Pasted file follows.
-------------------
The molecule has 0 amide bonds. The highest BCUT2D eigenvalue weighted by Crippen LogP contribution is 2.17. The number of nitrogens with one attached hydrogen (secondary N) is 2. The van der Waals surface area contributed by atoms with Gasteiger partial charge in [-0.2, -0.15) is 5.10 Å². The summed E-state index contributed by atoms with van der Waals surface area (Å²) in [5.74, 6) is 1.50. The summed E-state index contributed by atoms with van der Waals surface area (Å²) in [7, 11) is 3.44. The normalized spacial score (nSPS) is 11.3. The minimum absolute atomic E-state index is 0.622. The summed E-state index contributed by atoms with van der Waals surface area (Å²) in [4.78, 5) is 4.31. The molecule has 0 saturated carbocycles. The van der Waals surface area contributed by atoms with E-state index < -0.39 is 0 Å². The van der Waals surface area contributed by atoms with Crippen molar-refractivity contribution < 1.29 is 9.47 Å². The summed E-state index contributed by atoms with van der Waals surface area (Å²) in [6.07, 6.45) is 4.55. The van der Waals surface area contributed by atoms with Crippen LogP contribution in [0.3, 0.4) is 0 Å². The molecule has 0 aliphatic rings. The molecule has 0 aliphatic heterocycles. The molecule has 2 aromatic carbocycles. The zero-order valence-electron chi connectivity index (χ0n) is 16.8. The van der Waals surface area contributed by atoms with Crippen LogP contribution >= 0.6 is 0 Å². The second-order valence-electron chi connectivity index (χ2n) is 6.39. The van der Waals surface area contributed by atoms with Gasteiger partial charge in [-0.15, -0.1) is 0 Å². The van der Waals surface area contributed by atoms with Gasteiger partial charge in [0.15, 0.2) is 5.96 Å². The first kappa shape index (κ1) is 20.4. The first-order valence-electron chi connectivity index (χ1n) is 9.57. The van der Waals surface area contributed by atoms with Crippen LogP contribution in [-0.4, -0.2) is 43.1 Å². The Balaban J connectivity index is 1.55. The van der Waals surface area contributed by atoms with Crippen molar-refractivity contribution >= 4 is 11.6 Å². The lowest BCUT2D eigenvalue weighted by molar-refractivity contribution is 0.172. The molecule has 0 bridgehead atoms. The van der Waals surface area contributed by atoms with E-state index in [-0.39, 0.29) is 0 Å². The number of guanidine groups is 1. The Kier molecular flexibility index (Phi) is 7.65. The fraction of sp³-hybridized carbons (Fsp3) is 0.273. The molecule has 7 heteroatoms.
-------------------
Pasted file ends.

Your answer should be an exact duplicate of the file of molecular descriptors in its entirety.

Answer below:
The molecule has 0 amide bonds. The highest BCUT2D eigenvalue weighted by Crippen LogP contribution is 2.17. The number of nitrogens with one attached hydrogen (secondary N) is 2. The van der Waals surface area contributed by atoms with Gasteiger partial charge in [-0.2, -0.15) is 5.10 Å². The summed E-state index contributed by atoms with van der Waals surface area (Å²) in [5.74, 6) is 1.50. The summed E-state index contributed by atoms with van der Waals surface area (Å²) in [7, 11) is 3.44. The normalized spacial score (nSPS) is 11.3. The minimum absolute atomic E-state index is 0.622. The summed E-state index contributed by atoms with van der Waals surface area (Å²) in [4.78, 5) is 4.31. The molecule has 0 saturated carbocycles. The van der Waals surface area contributed by atoms with E-state index < -0.39 is 0 Å². The van der Waals surface area contributed by atoms with Crippen molar-refractivity contribution < 1.29 is 9.47 Å². The summed E-state index contributed by atoms with van der Waals surface area (Å²) in [6.07, 6.45) is 4.55. The van der Waals surface area contributed by atoms with Crippen LogP contribution in [0.3, 0.4) is 0 Å². The molecule has 0 aliphatic rings. The molecule has 0 aliphatic heterocycles. The molecule has 2 aromatic carbocycles. The zero-order valence-electron chi connectivity index (χ0n) is 16.8. The van der Waals surface area contributed by atoms with Crippen LogP contribution >= 0.6 is 0 Å². The second-order valence-electron chi connectivity index (χ2n) is 6.39. The van der Waals surface area contributed by atoms with Gasteiger partial charge in [-0.15, -0.1) is 0 Å². The van der Waals surface area contributed by atoms with Gasteiger partial charge in [0.15, 0.2) is 5.96 Å². The first kappa shape index (κ1) is 20.4. The first-order valence-electron chi connectivity index (χ1n) is 9.57. The van der Waals surface area contributed by atoms with Crippen LogP contribution in [-0.4, -0.2) is 43.1 Å². The Balaban J connectivity index is 1.55. The van der Waals surface area contributed by atoms with Crippen molar-refractivity contribution >= 4 is 11.6 Å². The lowest BCUT2D eigenvalue weighted by molar-refractivity contribution is 0.172. The molecule has 0 bridgehead atoms. The van der Waals surface area contributed by atoms with E-state index in [-0.39, 0.29) is 0 Å². The number of guanidine groups is 1. The Kier molecular flexibility index (Phi) is 7.65. The fraction of sp³-hybridized carbons (Fsp3) is 0.273. The molecule has 7 heteroatoms.